That is, we have to use clarinets, oboes, flutes, etc. for the vocal patch track. If our site springs to life with good input from elsewhere, we would welcome some guidance on the use of sampled real voices to be used as dumps to the sound module (for use as ordinary MIDI patches). They would have to be effective with Roland-Soundblaster equipment, however.
    4. Our staff notation is mediocre at best. Our emphasis is on words, not notation; nevertheless, we would like to have the vocal line look right, so that a singer could practice with our material and alternately listen to and mute the vocal track while watching the notes (the rest of the score is not to be troubled with for now). We are only dealing with MIDI files, so this staff must generate from a MIDI file. We generate our pieces through Cakewalk, but Cakewalk refuses to use flags and beams based on syllables as per vocal convention. It also gives no grace notes. I believe both of these can easily be overcome in software, but I am not aware of their availability yet.
    5. We are short on real time offerings.
      At the end of 1996, we have still not enlisted pianists familiar with the Lieder repetoire to work with us regularly. We have a few such in the Schubert section of our site. I believe this is the way to go for great hunks of the Lieder repetoire. Not only will the piano be distinctly superior to anything that can be done in step-time, but the work on tweaking and shaping should be minimal, and that only involving the vocal track on occassion. If the vocal staff is to be presented well, it will have to be entered in step-time, and the lyrics windows will have to be presented entirely line by line, not Karaoke style. This all has some priority.


MIDI Pieces in Step-Time

The majority of pieces in raw step-time are insufficiently musical and some are downright terrible. You can get away with Bach; even Beethoven does not sound too bad if the instrumentation is well balanced, but in general the dead regular beat and clockwork-even velocities need to be disguised somewhat. It is easy to change the tempii in Cakewalk, and a crude approach, better than nothing, is just to paint a shallow wavy line across the straight tempo line. This is, of course, quite random. Better yet, the tempi should be followed, either from the score, or from memory, bit by bit, when the creator knows the piece well. Sometimes, even with a score, such is necessary since interpretations are not always indicated in the score. Then there are velocities. Ideally, each note would have its own velocity as per a real-time performance. A compromise result can be achieved by "painting" the result in the piano-roll window in Cakewalk. Accents must be done individually. Also, in Cakewalk it is easy to lengthen or shorten a block of notes. This has the effect of creating a staccato or legato effect for that group.

Full scores require a lot of work. A compromise is to use a piano score and perhaps make duplicate tracks of horizontal parts and then assign various patches at various times to these tracks. All of the above requires artistic taste. Such interpretations should be copywriteable, where simple step time notation may not be. More sophistication can be achieved by dealing with the controllers to modify certain notes. The Wesendonck group and some of the Mahler have been dealt with in this manner; Mahler is difficult to do, but we have some offerings; and we are currently working on some Berlioz as well. These are all art songs for orchestra that are sometimes played on piano. The above approach is a compromise to a full score, but in fact it often sounds better even than a real-time presentation on piano.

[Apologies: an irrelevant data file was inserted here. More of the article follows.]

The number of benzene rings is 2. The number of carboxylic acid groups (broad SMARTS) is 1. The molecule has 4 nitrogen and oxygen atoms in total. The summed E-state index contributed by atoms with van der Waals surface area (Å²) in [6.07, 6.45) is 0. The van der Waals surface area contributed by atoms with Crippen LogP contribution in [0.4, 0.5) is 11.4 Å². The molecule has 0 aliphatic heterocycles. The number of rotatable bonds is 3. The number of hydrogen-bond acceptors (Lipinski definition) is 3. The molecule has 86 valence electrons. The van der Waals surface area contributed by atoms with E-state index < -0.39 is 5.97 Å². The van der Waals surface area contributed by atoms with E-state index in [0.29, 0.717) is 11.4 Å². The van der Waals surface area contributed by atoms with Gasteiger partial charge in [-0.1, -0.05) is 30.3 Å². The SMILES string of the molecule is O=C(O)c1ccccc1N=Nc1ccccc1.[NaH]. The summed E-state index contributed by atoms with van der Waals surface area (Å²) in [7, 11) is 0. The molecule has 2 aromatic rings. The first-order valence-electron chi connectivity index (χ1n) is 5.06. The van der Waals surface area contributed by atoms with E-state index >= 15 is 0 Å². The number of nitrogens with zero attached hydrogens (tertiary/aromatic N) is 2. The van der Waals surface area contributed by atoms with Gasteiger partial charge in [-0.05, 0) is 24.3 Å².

All of this tweaking is tedious, but can be fun in a way, and quite instructive. In the future, such results will need to derive from real-time sensors, the same way velocities do now. It is only because the piano does not need a whole lot more than velocity to be respectable that it is here now for real time archives. Almost everything else requires tweaking. The biggest drawback of all in the Synthesis world, especially applicable to vocal music, is the lack of a kind of proper pitch slide that singers use all the time. Forget the modulation controller. No good. This needs also to become real time, but I haven't seen it, even artificially, used on a note by note basis.

The theoretical plan for this site, when we develope a real community, will be to encourage a constant upgrading of the pieces, an upgrading which would be carried in several stages. This will require many authors, all of whom will be given credit, but who would likely not be able to own the copyright to their efforts. In addition, we might be able to work out a way they could participate if any money were generated. Contributors who do want to own the copyright will have to do most of this work themselves. This site encourages contributions, but will not be looking for complex pieces unless they are either properly enhanced or made available for enhancement. Pieces that are fairly simple and robust, such as the Burns songs offered only require a fairly easy enhancement, so one contributor could retain the copyright for his/her offering. On the foreign-language texts, the translator would own the copyright to that translation.

In conclusion, our site hopes to be ever-expanding and ever-progressing with the diverse help of the Internet community. Please feel free to experiment with our files and submit your own interpretations for us to put up!


Back to the Classical Midi with Words Page
Robert E. Crawford, recrawfo@recmusic.org